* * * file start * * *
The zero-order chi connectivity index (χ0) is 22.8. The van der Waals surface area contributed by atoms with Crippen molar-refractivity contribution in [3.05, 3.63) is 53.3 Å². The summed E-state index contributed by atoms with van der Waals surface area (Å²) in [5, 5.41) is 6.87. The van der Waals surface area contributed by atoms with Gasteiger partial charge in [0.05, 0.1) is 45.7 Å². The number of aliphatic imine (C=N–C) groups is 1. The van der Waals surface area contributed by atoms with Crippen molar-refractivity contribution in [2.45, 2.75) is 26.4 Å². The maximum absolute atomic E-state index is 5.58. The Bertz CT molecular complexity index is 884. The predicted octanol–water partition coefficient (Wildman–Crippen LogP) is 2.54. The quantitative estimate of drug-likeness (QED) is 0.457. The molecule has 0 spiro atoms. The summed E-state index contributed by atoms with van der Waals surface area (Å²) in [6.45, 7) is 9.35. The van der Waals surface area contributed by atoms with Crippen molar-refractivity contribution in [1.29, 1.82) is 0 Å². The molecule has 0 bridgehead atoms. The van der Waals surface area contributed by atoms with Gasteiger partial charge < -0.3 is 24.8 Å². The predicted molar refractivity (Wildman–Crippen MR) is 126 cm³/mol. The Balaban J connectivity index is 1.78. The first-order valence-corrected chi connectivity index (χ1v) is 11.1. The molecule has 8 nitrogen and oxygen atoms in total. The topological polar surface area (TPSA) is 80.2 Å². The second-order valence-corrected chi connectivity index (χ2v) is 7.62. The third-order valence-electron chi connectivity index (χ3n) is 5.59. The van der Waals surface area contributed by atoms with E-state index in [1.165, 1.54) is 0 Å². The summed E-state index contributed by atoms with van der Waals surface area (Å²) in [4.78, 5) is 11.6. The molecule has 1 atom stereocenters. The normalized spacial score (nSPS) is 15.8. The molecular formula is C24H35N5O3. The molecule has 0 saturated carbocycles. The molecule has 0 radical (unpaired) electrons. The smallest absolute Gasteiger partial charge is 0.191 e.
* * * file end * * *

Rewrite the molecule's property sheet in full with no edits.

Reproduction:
The zero-order chi connectivity index (χ0) is 22.8. The van der Waals surface area contributed by atoms with Crippen molar-refractivity contribution in [3.05, 3.63) is 53.3 Å². The summed E-state index contributed by atoms with van der Waals surface area (Å²) in [5, 5.41) is 6.87. The van der Waals surface area contributed by atoms with Gasteiger partial charge in [0.05, 0.1) is 45.7 Å². The number of aliphatic imine (C=N–C) groups is 1. The van der Waals surface area contributed by atoms with Crippen molar-refractivity contribution in [2.45, 2.75) is 26.4 Å². The maximum absolute atomic E-state index is 5.58. The Bertz CT molecular complexity index is 884. The predicted octanol–water partition coefficient (Wildman–Crippen LogP) is 2.54. The quantitative estimate of drug-likeness (QED) is 0.457. The molecule has 0 spiro atoms. The summed E-state index contributed by atoms with van der Waals surface area (Å²) in [6.45, 7) is 9.35. The van der Waals surface area contributed by atoms with Crippen molar-refractivity contribution in [1.29, 1.82) is 0 Å². The molecule has 0 bridgehead atoms. The van der Waals surface area contributed by atoms with Gasteiger partial charge < -0.3 is 24.8 Å². The predicted molar refractivity (Wildman–Crippen MR) is 126 cm³/mol. The Balaban J connectivity index is 1.78. The first-order valence-corrected chi connectivity index (χ1v) is 11.1. The molecule has 8 nitrogen and oxygen atoms in total. The topological polar surface area (TPSA) is 80.2 Å². The second-order valence-corrected chi connectivity index (χ2v) is 7.62. The third-order valence-electron chi connectivity index (χ3n) is 5.59. The van der Waals surface area contributed by atoms with E-state index in [1.165, 1.54) is 0 Å². The summed E-state index contributed by atoms with van der Waals surface area (Å²) in [4.78, 5) is 11.6. The molecule has 1 atom stereocenters. The normalized spacial score (nSPS) is 15.8. The molecular formula is C24H35N5O3. The molecule has 0 saturated carbocycles. The molecule has 0 radical (unpaired) electrons. The smallest absolute Gasteiger partial charge is 0.191 e.